September 3, 2013
Conditions: Clear and sunny with steady breeze (10 knots) out of the south west
Course 4: start, wharf, gov and finish with a 6:10 start. Ten boats participating.
The breeze was consistent at 6 oclock with 10 minutes to go to the start. But as the clock ticked down, the wind was dissipating considerably and by the 6:10 start we were all drifting with no wind at all.
How to deal with this one? Suddenly the course chosen seemed way too long! Walter Cronkite, the newscaster was an avid sailor. He once admonished that if the wind is very light, to close your eyes and feel the wind direction on your face. Smokers can watch the direction of their smoke wafting through the air (the only advantage I have ever seen for the habit). Some people like to blow bubbles. THough this technique requires some preparation,it works very well because you can see what the wind is doing on all levels up the mast. On Pair a dice, we were stuck with the old "feel" technique, the problem was, we were all coming up with different directions for the wind. I was on the foredeck and felt like I was performing a pole dance that was a nightmare rather than a dream. Pole on port, then change to starboard, back to port, extended, retracted partially, pole between the shrouds and finally hold the pole in my hand pushing back. I was doing anything I could do to "catch the wind" with proper sail shape. Meanwhile the crew was scanning to see where the wind was going to form first. We noticed Chappy was moving Bellisima inside closer to the beach and we saw the wind forming in there, he quickly took the lead. The boats that made the most obvious move, going outside for the wind got caught with less wind. PAD was straddling between inside and outside and was the second boat to catch the wind forming by the beach. We finally had wind and were moving toward Wharf following Bellisima around and heading toward GOV. We slowly rolled Bellisima to windward and rounded GOV just ahead and we were off toward the finish mark, with Bellisima in hot pursuit. Chappy, who was single handing Bellisima, an Erickson 35, was doing an admirable job controlling his boat and trying to roll us, but we were able to round the finish buoy just ahead of him.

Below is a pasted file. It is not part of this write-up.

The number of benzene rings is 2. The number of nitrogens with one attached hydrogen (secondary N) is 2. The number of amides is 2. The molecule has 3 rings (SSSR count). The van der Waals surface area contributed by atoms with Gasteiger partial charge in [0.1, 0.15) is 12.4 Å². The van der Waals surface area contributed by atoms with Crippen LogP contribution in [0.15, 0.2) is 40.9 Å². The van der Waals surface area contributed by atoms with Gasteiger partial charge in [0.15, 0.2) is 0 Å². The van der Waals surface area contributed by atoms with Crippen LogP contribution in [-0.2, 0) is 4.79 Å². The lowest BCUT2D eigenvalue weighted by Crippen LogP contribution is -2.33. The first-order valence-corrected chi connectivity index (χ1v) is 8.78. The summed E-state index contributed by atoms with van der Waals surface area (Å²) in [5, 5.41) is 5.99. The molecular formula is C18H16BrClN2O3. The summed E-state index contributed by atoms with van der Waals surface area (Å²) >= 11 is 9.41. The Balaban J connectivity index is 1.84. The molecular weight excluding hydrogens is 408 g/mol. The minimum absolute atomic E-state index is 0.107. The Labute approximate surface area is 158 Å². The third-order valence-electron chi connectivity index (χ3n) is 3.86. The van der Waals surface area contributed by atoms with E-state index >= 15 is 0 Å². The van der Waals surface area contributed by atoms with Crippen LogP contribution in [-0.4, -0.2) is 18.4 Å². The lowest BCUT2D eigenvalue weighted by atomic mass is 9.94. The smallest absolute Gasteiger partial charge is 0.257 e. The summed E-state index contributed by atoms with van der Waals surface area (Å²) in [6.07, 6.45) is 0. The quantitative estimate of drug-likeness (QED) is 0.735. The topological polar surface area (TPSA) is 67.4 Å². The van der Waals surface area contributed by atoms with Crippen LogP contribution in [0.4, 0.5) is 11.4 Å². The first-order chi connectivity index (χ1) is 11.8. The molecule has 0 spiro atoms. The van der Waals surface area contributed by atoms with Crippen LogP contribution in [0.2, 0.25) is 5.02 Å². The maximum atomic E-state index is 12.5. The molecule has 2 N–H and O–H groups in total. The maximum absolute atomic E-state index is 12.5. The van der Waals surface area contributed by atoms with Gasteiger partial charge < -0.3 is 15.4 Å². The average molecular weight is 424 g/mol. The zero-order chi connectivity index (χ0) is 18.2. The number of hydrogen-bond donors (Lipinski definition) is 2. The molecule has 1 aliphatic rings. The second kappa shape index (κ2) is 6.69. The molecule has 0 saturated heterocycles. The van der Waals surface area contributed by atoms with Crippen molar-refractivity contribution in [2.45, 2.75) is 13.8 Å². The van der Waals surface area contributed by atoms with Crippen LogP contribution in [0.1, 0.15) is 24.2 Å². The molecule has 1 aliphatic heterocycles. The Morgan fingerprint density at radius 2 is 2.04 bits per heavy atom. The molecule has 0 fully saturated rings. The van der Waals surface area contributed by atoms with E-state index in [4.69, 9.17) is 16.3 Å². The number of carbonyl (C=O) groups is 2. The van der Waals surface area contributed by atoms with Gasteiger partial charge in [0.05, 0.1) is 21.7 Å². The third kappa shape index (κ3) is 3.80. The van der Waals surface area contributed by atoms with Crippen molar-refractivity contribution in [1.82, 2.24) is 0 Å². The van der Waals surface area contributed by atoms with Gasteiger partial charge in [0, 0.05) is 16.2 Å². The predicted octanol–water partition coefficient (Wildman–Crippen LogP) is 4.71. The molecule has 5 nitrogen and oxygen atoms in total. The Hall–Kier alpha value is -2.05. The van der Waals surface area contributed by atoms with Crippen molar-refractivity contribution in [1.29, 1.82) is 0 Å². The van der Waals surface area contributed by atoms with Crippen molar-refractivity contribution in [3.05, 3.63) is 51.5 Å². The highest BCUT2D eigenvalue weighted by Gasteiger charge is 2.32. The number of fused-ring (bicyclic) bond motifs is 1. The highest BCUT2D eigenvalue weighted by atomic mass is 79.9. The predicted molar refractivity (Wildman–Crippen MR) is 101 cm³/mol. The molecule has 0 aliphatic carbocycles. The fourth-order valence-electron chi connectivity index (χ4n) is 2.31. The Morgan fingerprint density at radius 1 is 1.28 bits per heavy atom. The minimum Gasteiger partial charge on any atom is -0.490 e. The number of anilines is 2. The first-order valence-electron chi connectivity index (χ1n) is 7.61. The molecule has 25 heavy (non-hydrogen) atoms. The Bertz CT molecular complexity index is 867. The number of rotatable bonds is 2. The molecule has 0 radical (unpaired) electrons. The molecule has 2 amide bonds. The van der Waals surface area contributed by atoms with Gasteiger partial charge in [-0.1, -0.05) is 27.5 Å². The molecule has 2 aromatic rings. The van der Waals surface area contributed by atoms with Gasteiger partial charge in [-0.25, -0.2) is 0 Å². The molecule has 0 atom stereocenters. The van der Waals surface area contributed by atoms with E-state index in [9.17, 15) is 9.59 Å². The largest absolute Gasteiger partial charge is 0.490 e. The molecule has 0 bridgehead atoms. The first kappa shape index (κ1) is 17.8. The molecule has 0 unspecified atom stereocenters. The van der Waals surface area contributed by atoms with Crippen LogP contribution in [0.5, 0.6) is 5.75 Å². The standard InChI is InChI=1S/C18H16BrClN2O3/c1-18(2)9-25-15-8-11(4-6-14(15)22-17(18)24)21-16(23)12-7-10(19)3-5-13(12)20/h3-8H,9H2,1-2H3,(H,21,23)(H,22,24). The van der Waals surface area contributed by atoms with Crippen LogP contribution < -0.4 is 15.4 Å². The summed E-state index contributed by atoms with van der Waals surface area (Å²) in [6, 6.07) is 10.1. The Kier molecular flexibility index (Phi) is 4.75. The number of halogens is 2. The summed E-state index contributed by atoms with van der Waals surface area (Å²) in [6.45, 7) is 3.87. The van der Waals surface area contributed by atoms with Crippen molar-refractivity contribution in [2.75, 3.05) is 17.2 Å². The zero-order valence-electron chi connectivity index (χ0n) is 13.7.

Light wind tactics:
I would say to use all means at your disposal, to determine the direction of the wind at all levels, clear to the tip of the mast. Sometimes, you can use the waves to help to propel you, going downwind make certain the mast is moving fore and aft rather than side to side if possible. This little concept keeps the foils working for forward momentum. Keep trying new things to see what will get the boat moving. In a race, you don't need to be going fast, you only need to go faster than the other boats! Smaller, lighter boats have a distinct advantage in these conditions.
The other crucial question is: Where will the wind form next? Look for wind on the water, what are the flags doing in every location? What are other boats doing in their location? Which way are the anchored boats pointing (assuming no current)? What are the birds doing? Stay away from circling birds, there is no wind under them! Birds sitting in the water normally sit facing the wind. Usually the boat that gets to the new wind first, is the one to take the lead.
See you out there next Tuesday!